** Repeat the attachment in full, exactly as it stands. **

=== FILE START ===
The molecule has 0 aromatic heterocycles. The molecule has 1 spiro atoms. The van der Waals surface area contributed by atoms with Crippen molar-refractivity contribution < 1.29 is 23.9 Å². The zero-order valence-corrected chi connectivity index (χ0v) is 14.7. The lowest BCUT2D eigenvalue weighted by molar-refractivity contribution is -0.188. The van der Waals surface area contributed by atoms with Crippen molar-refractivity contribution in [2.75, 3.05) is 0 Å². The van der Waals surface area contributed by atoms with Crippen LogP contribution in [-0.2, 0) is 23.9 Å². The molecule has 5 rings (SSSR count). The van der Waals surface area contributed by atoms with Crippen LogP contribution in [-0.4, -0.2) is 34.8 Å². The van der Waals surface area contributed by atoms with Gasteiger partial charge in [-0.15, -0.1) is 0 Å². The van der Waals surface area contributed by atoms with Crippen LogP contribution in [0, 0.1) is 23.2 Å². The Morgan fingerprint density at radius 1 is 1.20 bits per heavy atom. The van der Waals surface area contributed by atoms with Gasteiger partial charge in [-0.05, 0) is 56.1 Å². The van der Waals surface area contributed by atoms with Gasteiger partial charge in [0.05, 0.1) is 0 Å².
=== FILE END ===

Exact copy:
The molecule has 0 aromatic heterocycles. The molecule has 1 spiro atoms. The van der Waals surface area contributed by atoms with Crippen molar-refractivity contribution < 1.29 is 23.9 Å². The zero-order valence-corrected chi connectivity index (χ0v) is 14.7. The lowest BCUT2D eigenvalue weighted by molar-refractivity contribution is -0.188. The van der Waals surface area contributed by atoms with Crippen molar-refractivity contribution in [2.75, 3.05) is 0 Å². The van der Waals surface area contributed by atoms with Crippen LogP contribution in [-0.2, 0) is 23.9 Å². The molecule has 5 rings (SSSR count). The van der Waals surface area contributed by atoms with Crippen LogP contribution in [-0.4, -0.2) is 34.8 Å². The van der Waals surface area contributed by atoms with Gasteiger partial charge in [-0.15, -0.1) is 0 Å². The van der Waals surface area contributed by atoms with Crippen LogP contribution in [0, 0.1) is 23.2 Å². The Morgan fingerprint density at radius 1 is 1.20 bits per heavy atom. The van der Waals surface area contributed by atoms with Gasteiger partial charge in [-0.05, 0) is 56.1 Å². The van der Waals surface area contributed by atoms with Gasteiger partial charge in [0.05, 0.1) is 0 Å².